Science Tutor London
Science is compulsory in all British schools from years 7 – 11, and it is clear to see why; it is the fundamental study of the natural world in which we live, from the micro-organisms living in our gut to the celestial bodies in the furthest reaches of outer space. Probing both the minuscular and the gargantuan, science continues to push the boundaries of our understanding, uncovering new intricacies and piecing together newly acquired knowledge to form an ever-expanding picture.
Studying the subject from a young age is encouraged owing to the sheer depth of the subject and each year builds on the previous knowledge taught, adding a new layer of understanding. As a subject it can also be great fun – lab experiments ranging from testing aerodynamics to dissecting kidneys are enough to entertain and engage any child, and the subject provides plenty of fuel to feed the inquisitive mind.
Broadly speaking, science comprises biology, physics and chemistry, with considerable overlap between the three.
The skills you gain
The study of science involves a substantial amount of coursework and scientific investigation. This teaches students from a young age about the scientific method, which is the very basis of science; a process of thought and experimentation. You start with an idea, develop a logical method to prove or disprove your idea, and carry out the experiment accurately and fairly to objectively produce your results.
In this way, the scientific method fosters valuable logical and critical thinking skills, by scrutinising the relationship between empirical evidence and theory. These important skills can be applied in many areas of study and carry value in numerous areas of work.
Science is also a collaborative endeavour. Behind every notable person of science lies a team of dedicated co-workers who provide input and painstaking hours of work to support their findings. Scientists necessarily develop skills of planning and conducting investigations, gathering information, communication and team work.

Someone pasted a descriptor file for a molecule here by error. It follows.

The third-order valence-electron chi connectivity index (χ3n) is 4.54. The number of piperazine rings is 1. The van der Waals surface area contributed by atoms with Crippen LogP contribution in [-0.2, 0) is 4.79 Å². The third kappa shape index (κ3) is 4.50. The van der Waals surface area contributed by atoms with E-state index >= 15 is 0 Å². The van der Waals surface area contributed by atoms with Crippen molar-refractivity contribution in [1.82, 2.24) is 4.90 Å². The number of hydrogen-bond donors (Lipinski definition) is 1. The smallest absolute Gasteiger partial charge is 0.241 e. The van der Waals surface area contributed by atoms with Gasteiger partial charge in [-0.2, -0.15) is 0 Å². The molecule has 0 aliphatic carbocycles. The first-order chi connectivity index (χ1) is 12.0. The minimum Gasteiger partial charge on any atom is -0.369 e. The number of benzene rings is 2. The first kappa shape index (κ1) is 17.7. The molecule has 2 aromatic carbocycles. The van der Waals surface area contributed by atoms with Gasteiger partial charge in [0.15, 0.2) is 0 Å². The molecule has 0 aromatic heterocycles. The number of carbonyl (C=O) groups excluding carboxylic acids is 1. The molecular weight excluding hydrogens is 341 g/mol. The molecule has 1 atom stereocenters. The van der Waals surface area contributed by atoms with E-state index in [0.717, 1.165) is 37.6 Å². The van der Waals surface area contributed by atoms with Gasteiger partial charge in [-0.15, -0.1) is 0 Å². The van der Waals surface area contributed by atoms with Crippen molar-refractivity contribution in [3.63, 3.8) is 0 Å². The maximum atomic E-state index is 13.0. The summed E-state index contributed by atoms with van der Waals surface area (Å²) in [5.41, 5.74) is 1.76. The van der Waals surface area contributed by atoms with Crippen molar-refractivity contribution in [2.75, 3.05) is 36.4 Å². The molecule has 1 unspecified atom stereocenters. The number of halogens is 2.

Studying science in depth will also allow students to develop the confidence, knowledge and skills to find solutions to problems that we experience in daily life, and to educate others about these concerns. You will be able to take a well-informed stance on public affairs and debates such as climate change, sustainable resourcing, pharmaceuticals and much more.
Careers in Science
For the scientifically minded, a professional career in the research and development industry might sound like the perfect fit. Generally speaking this involves designing & conducting experiments, interpreting data, as well as teaching & supervising the subsequent wave of scientists. It also entails project management, writing reports & scientific papers and keeping up to date with new developments.
The largest employers of scientific researchers are likely to be manufacturing companies, water companies, cosmetic companies, pharmaceutical companies, defence companies, universities, government laboratories and research council laboratories.
Outside of research, other popular career areas for scientists include Pharmacology, Forensic Science, Teaching, Biotechnology, Nanotechnology, Neuroscience, Production and Quality Regulation, Medical Sales, Patent work, Environmental Science, Science Administration and Journalism, Medicine, Hospital Scientists, and many more.